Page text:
Severe weather Wednesday afternoon made for an emotional end to the day for those in Bryan and College Station schools.
Led by teachers and campus administrators, students gathered in the designated storm-safe areas of their schools for about 45 minutes as a storm — accompanied by a tornado warning — passed through the area.
No injuries in either district were reported, and no schools were damaged, but it was a scary situation for students as well as some adults.
Some students responded by crying, while others just tried to keep themselves occupied with games of rock, paper, scissors.
To help calm the students, teachers at Johnson Elementary School in Bryan read books aloud, with one teacher reading to an entire hallway and another teacher reading to small groups of her students.
“That’s what it’s all about right there,” Johnson Principal Amy Thomman said of her teachers’ efforts. “You don’t even think about what’s going on. You’re thinking about that moment. You know you’re with someone who cares about you.”
Thomman said the teachers continued to send the message to students that they would keep them safe. She said she even saw some fourth graders comforting younger students.
Other campuses instructed students to get against a wall and into a bent-over protective position with their arms covering their head. That decision, ultimately, falls to the campus administrators if they determine the students need to be in a more protective position.
“It is scary, and it’s very important at that time that our staff remains calm, even when they might be a little frightened, too. We really appreciate the way that they handled that,” Bryan district spokesman Matthew LeBlanc said, noting it is natural for both kids and adults to be scared when severe weather prompts a tornado warning.
On every campus in both districts, students were led to interior parts of their buildings to seek shelter away from windows and exterior walls as the storms rolled through the area.
“They get away from the outside edges of the building, any windows. They go to the portion of whichever building they’re in that is the most structurally sound, and it’s different at each campus,” College Station school district spokesman Chuck Glenewinkel said. “It’s something that they practice and so they know what to do, and from what I understand, everything went as it was supposed to do today.”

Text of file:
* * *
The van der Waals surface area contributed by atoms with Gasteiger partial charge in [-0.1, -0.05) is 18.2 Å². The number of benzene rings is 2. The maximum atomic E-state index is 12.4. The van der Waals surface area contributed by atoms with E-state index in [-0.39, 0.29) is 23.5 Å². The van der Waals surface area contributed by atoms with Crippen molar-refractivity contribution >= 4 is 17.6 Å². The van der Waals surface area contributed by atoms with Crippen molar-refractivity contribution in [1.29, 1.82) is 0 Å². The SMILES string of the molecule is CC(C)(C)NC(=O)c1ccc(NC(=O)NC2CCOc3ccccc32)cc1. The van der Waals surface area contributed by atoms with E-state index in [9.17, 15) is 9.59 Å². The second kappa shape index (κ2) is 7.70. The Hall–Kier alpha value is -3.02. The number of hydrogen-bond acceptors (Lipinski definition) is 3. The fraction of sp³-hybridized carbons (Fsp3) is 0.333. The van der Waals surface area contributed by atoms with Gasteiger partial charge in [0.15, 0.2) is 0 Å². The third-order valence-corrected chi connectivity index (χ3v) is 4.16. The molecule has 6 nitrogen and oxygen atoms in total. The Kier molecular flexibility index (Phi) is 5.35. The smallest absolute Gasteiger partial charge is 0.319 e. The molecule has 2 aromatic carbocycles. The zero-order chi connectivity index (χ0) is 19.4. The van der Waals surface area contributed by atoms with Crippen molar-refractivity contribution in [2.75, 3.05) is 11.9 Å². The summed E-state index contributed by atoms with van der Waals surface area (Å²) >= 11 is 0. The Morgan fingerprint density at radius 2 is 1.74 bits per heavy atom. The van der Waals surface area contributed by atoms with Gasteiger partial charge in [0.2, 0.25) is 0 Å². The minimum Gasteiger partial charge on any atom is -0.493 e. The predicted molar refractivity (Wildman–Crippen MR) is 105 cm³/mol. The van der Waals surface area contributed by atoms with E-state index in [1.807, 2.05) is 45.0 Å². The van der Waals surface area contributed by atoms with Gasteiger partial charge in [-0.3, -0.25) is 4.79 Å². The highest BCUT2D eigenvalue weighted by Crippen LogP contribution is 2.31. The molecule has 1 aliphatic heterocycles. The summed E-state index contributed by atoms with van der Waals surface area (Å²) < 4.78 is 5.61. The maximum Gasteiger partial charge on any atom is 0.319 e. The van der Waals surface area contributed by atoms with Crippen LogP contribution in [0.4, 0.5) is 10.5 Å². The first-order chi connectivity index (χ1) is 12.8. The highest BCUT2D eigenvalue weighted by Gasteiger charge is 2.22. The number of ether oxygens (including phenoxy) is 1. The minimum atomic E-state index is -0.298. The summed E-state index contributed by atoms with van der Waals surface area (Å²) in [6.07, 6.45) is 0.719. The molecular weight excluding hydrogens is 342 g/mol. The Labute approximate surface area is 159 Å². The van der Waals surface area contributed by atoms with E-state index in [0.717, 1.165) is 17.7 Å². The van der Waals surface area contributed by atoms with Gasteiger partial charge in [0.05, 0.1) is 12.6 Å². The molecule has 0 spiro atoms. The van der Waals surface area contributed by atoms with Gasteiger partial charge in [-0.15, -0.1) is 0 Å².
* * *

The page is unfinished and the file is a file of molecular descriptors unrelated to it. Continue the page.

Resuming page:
Any tornado warning will prompt a “shelter in place” response in Bryan schools also, LeBlanc said.
In College Station, students went into a “duck and cover” response as the tornado warning covered almost all of the school district, Glenewinkel said.
Both districts alerted parents to the situation via their emergency alert systems, which parents can opt into or update on either district’s website.
Though each campus can enact one of the district’s four emergency responses as needed, Glenewinkel said, Wednesday’s duck and cover was issued from the district’s central administration to all campuses.
“It can be hectic if you let it, but the thing about it is we practice these things, our campuses do,” he continued. “All of our teachers, all of our principals, and all of our students, frankly, are prepared for these situations.”
That preparation is important, he said, so everyone knows what to do when it is not a drill but a real emergency.
“It’s important to be able to go back to the things that you’ve practiced and maintain safety at all of our campuses. That’s our top priority, and that’s why we practice it and why we do what we do,” Glenewinkel said. “Luckily, nothing happened today, but had something been in the vicinity of one of our schools, our faculty and staff and students were in the absolute safest place they could have been.”
Bryan schools also prepare for such situations, LeBlanc said, noting Wednesday’s procedures followed what the district has in place and what the schools practice.
Following a quick discussion, LeBlanc said, Bryan administrators decided to delay dismissal by 30 minutes to help keep everyone safe because bus drivers and parents would have begun lining up at campuses in the midst of the severe storms.
Parents who were on campus already to pick up their kids during the shelter in place were asked to come inside and also wait out the storm rather than take their students.
“I know a lot of parents got nervous, which is very, very understandable, so the reaction was they come up to the school and try to take their kids out. … We cannot prevent parents from doing that, but in a weather situation like that, that is not the best course of action,” he said, thanking the parents who sought shelter in the schools.
In Bryan, the district’s safety coordinator and risk management director receive the weather alerts and discuss with the superintendent about how to proceed. The safety and security team will meet again for an after-action review to discuss how things went Wednesday.
“While overall this went well, and everyone stayed safe and that’s what’s most important, you can always learn from the experiences and make tweaks to it and be a little bit sharper the next time,” LeBlanc said.